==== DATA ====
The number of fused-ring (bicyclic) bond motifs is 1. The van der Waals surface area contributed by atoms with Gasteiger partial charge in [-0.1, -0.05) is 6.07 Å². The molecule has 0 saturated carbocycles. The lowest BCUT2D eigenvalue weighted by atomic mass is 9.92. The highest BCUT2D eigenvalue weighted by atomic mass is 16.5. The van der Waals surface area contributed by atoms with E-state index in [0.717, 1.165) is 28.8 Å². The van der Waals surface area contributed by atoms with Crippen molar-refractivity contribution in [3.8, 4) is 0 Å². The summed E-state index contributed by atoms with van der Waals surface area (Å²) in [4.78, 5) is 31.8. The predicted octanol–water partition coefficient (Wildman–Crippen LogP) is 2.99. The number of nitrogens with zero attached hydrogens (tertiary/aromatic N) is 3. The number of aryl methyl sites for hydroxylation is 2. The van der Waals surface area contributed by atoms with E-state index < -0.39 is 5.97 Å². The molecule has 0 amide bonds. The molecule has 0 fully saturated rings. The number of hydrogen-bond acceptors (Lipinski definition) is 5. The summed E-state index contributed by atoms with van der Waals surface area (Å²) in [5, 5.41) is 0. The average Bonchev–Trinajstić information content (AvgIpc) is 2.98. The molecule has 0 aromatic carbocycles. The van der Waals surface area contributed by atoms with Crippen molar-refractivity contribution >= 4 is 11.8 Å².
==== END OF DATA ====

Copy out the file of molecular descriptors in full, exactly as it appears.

The number of fused-ring (bicyclic) bond motifs is 1. The van der Waals surface area contributed by atoms with Gasteiger partial charge in [-0.1, -0.05) is 6.07 Å². The molecule has 0 saturated carbocycles. The lowest BCUT2D eigenvalue weighted by atomic mass is 9.92. The highest BCUT2D eigenvalue weighted by atomic mass is 16.5. The van der Waals surface area contributed by atoms with E-state index in [0.717, 1.165) is 28.8 Å². The van der Waals surface area contributed by atoms with Crippen molar-refractivity contribution in [3.8, 4) is 0 Å². The summed E-state index contributed by atoms with van der Waals surface area (Å²) in [4.78, 5) is 31.8. The predicted octanol–water partition coefficient (Wildman–Crippen LogP) is 2.99. The number of nitrogens with zero attached hydrogens (tertiary/aromatic N) is 3. The number of aryl methyl sites for hydroxylation is 2. The van der Waals surface area contributed by atoms with E-state index < -0.39 is 5.97 Å². The molecule has 0 amide bonds. The molecule has 0 fully saturated rings. The number of hydrogen-bond acceptors (Lipinski definition) is 5. The summed E-state index contributed by atoms with van der Waals surface area (Å²) in [5, 5.41) is 0. The average Bonchev–Trinajstić information content (AvgIpc) is 2.98. The molecule has 0 aromatic carbocycles. The van der Waals surface area contributed by atoms with Crippen molar-refractivity contribution >= 4 is 11.8 Å².